© The Financial Times Ltd 2015 FT and 'Financial Times' are trademarks of The Financial Times Ltd.
June 11, 2014 5:01 pm
Brent Irvin, at 41 years of age, is young for his role as general counsel at Tencent. But his experience is an example of the opportunity many international lawyers can find in the Asia Pacific region when working in-house.
Previously an associate at Wilson Sonsini, a Palo Alto law firm, Mr Irvin joined Tencent in 2010 to build a legal team that now has 128 lawyers on its strength. The company, China’s largest internet portal, has grown from its incorporation in Shenzhen in 1998 to a $9.9bn revenue giant. Mr Irvin has been a crucial part of that growth.
The story of lawyers helping to accelerate growth and facilitate Asian businesses is a theme running through the inaugural FT in-house ranking in the Asia-Pacific region. Besides being catalysts for change within their own organisations, some of the most innovative occupy leadership roles, helping to change legislation, regulation and the business environment.
Where Mr Irvin has been fighting for better intellectual property laws and protections in China, William Hay, the general counsel at Baring Private Equity, has been helping to raise standards in emerging markets through participation in World Bank forums.
Other legal teams such as those at Morgan Stanley and Telstra have been championing diversity within their organisations, the region and in their legal service suppliers.
The ability of innovative general counsel to influence and lead the companies in which they work transcends the narrow interpretation of what it means to be a lawyer – someone more comfortable with advising on the law than using their analytical legal skills to give commercial advice.
Mr Irvin has made sure that Tencent has never lost an intellectual property protection case in China and, in turn, has been adept at educating the courts and regulators about the importance of protecting intellectual property. He established in 2012 the Tencent Cyber Law Research Centre, which has become an important forum in China to share best practices. Mr Irvin also promoted modern legal functions orientated around both product and legal practice areas – a structure that is relatively unusual for businesses indigenous to the region. When faced with a dearth of technology suitable for his law department, Mr Irvin used engineers in Tencent to write bespoke software for the team to share legal knowledge.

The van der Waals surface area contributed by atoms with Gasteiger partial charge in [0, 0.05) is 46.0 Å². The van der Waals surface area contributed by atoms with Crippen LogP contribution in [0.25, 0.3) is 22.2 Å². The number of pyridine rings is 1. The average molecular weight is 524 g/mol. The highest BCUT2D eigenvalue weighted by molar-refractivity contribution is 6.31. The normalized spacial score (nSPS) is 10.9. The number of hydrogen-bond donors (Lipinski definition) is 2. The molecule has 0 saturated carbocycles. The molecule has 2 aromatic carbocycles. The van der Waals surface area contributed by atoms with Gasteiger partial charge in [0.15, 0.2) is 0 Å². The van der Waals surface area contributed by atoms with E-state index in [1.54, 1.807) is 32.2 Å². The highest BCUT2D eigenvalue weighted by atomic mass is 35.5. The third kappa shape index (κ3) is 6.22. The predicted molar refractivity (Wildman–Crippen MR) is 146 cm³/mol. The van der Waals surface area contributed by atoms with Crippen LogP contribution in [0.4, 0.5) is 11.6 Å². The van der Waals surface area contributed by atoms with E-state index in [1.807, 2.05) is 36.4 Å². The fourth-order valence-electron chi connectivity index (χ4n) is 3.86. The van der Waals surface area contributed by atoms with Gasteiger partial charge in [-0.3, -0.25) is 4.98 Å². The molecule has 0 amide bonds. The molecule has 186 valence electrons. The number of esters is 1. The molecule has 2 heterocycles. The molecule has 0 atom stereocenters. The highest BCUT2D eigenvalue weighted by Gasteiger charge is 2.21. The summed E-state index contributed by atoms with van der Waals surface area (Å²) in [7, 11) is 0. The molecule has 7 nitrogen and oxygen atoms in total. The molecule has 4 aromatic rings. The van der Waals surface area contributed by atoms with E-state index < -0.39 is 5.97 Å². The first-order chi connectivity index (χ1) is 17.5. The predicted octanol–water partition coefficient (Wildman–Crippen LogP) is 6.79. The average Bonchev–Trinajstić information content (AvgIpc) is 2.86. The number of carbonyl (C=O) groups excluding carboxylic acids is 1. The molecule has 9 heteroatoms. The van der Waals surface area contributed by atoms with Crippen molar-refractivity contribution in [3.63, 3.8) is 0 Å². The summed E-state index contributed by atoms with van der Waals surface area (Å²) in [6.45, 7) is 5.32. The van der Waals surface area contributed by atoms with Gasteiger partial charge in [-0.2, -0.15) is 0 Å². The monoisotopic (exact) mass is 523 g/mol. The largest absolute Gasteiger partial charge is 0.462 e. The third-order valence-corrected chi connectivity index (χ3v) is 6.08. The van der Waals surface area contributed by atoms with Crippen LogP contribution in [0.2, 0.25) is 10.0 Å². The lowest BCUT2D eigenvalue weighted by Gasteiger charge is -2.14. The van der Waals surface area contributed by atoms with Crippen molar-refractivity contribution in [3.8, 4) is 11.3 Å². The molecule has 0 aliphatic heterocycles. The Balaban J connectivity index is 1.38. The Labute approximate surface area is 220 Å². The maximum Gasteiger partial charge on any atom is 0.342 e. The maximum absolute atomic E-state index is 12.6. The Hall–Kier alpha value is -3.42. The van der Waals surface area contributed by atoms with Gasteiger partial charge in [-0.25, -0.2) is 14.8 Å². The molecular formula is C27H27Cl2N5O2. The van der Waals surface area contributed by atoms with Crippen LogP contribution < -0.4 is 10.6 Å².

Internet companies do appear to foster legal departments more inclined to innovation than more traditional businesses. For example, Alibaba, the Chinese e-commerce group, also features in the ranking for its world-class legal unit. And the FT’s US in-house ranking of 2013 puts Google in the top position.
However, the Asia-Pacific ranking does feature other types of business. Being able to get in on ground level has enabled many incoming lawyers in the region to craft their own legal functions without constraint and carve out broader and more interesting roles than many of their peers working in Europe.
Amanda Yu, general counsel at AS Watson, is a case in point. Since joining the health and beauty retail company as its first retail lawyer in 1994, she has built the team to 40 lawyers working across 33 markets. “Working in-house here has been a thrilling way of being involved in the growth of the business over the past 20 years,” she says. Ms Yu has managed to create her own legal footprint within the company. Part of her remit is corporate development, where she plays a leading role in acquisitions and negotiating deals. She also has direct business responsibilities in running the company’s specialist retail wine business, Watson Wine.
While many teams in the FT ranking struggled to put a numeric value on their contributions (similar to western jurisdictions, the measurement of value is a thorny issue for in-house counsel) their commercial referees were unequivocal about the advantage a superior in-house function can deliver, particularly in emerging markets.
Sophia P K Yap joined CBRE, the global real estate company, in 2008. Since then, she has built a legal and compliance function that covers 16 countries and more than 9,000 employees. As CBRE operates in many high-risk jurisdictions, Ms Yap’s brief was to ensure a best-in-class compliance function. However, she has avoided a silo-approach to corporate governance and used risk-mitigation approaches to complement the company’s growth. Through recruiting legal and compliance professionals she calls “change agents”, the legal department sees itself as much more than a cost-centre.
One of its innovations has been to use “six-sigma” methodologies to create tools that simplify risk assessments in the deal process. Using these methodologies has been resisted by lawyers worldwide who say the law cannot be streamlined into a process. However, the few that have used six-sigma methods have done so to great effect. Ms Yap sees the change as fundamental: “We have changed the traditional view of legal and compliance from deal-blockers to being viewed as deal enablers.”
Copyright The Financial Times Limited 2015. You may share using our article tools.
Please don't cut articles from FT.com and redistribute by email or post to the web.